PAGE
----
Live streaming has been around for more than 20 years, but it’s more recently that funeral homes have entered the virtual realm. Some say the delay is due to the funeral industry being more conservative than most. It also might be because those most in-tune with the newer technology tend to be the Netflix-watching younger generations, who probably aren’t the biggest drivers of demand for funeral services.
Every year in the United States, around 19,000 funeral directors conduct approximately 2.4 million memorial services, yet some estimate as few as 20% of funeral homes offer streaming services. But, why does anyone want to watch the memorialization of someone they knew online?
The main reason is simple logistics. As people find new jobs or move for other reasons, family members and friends are “increasingly scattered around the country—and the world,” making it hard to travel to far-away cities and towns for funerals. Also, some people have health conditions or other constraints that make travel very difficult, if not impossible.
Our family appreciated live streaming firsthand recently, not for a funeral but for our son’s orchestra concert. Given that he’s enrolled in college over 10 hours from home, it’s not possible for us to attend most performances, but we were able to watch the first concert of the fall in real-time, thanks to the school live streaming the event.
Still, a funeral is very different than a concert, a sports contest, or other audience-driven entertainment. Should such a somber event be so widely shared? Is it disrespectful to ‘digitize the deceased?’
Whether it’s a wedding or a wake, almost anything can be filmed tastelessly or tactfully. Small ceiling-mounted cameras and wireless technology are some of the ways that videoing can happen unobtrusively. Plus, in the age of social media and selfies, most people are pretty used to cameras and picture-taking.
Of course, a primary consideration in deciding whether to live stream a funeral should be the final wishes of the departed—Did they want/not want their last remembrances broadcast? Short of any such directive, the decision lies with loved ones, who, in reality, are the ones the memorial service is truly for.
For family members and/or close friends of the deceased, a funeral service is a very important part of the grieving process. They’re the ones dealing most with shock, grief, and worry. They also probably want to honor the memory of someone about whom they cared deeply. Key questions, then, are: What brings loved ones comfort and what helps them commemorate?
The most likely answer is other people. When tragedy strikes or there’s an occasion to celebrate, we usually want to be with others. It’s at those times that we really appreciate the presence of people.
That need for social support reminds me of a funeral I attended last March. A dear friend of mine, with whom I had served on a church leadership team, played basketball and softball, and socialized with our spouses, passed away suddenly at age 58. I was shocked to hear the news and imagined that his wife and two children in their twenties were devastated.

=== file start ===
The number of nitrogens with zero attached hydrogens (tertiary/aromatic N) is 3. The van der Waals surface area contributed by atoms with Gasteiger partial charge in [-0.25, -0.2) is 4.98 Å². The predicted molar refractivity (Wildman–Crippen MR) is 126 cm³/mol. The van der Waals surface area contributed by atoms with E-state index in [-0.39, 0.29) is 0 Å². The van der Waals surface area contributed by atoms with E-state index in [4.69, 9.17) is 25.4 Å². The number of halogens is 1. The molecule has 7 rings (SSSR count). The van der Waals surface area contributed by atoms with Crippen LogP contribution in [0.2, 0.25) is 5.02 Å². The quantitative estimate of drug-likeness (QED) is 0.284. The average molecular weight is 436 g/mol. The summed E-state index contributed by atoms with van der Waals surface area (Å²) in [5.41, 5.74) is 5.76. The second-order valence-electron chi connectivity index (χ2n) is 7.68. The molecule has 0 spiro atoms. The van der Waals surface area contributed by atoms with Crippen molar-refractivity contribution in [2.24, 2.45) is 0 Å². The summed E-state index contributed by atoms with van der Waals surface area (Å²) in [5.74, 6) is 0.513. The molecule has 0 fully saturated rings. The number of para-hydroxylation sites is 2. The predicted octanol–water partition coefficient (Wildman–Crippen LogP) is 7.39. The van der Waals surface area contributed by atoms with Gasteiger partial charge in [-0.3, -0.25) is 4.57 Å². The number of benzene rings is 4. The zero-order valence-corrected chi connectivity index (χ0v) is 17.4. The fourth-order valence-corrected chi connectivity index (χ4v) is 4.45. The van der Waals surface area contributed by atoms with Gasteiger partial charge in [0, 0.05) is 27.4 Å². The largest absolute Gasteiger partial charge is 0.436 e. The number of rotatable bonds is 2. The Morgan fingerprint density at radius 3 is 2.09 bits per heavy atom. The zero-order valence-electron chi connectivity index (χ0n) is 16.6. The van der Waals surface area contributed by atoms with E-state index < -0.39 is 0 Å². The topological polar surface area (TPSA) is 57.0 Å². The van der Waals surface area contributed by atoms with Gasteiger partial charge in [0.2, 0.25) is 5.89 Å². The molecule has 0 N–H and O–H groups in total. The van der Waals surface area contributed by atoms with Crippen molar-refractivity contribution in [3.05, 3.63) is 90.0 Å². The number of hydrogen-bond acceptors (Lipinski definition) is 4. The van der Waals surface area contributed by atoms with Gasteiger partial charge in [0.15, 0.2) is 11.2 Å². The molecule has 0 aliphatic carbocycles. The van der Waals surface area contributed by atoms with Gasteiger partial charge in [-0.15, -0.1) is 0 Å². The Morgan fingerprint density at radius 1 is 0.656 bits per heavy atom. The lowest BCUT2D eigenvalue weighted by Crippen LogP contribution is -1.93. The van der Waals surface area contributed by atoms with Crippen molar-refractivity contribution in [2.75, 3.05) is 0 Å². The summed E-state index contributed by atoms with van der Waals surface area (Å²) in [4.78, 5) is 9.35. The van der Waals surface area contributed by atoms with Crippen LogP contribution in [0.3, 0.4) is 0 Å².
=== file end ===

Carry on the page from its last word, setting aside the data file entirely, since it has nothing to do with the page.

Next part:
Our careers had taken us to different parts of the state, but I wanted to attend his memorial service, even though it was on a weekday and about two hours away. I drove to the church and reflected on my friends’ impactful life during what was a very moving service. I also spoke briefly with his children and wife, giving her a hug and telling her how much I had appreciated her husband.
A couple of months later, I received a handwritten note from her in which she said how happy she was that I was able to come to the service and how much it meant to see an old friend from a special time in their lives. I had barely spoken with her at the funeral, so it seemed that just my being there made a big difference for her.
That experience makes me wonder whether live streaming funerals keeps people from being present at times when their presence is needed most? I doubt there’s data to shed light on that question, so I’ll try to answer it based on the reading I’ve done in preparation for this piece.
Journalists who have spoken with funeral directors suggest that live streams are most important to those who are unable to attend funerals because of factors like distance, cost, and health issues. No one mentions people who could attend services in person, choosing to watch live streams instead.
Such decision-making also resonates with my own experience. When my friend passed away suddenly, I really wanted to be there, and thankfully I was able to. I’m not sure if his memorial service was live streamed, but even if it was, my choice would not have changed. I suspect most people feel similarly—For someone important to them, they would like to be there in person, if at all possible.
Live streaming funerals is almost certainly a win-win: The opportunity to watch from afar doesn’t dissuade people from attending but gives those who can’t travel the ability to also experience a very meaningful moment. Even when it involves death, digital technology can deliver “Mindful Marketing.”
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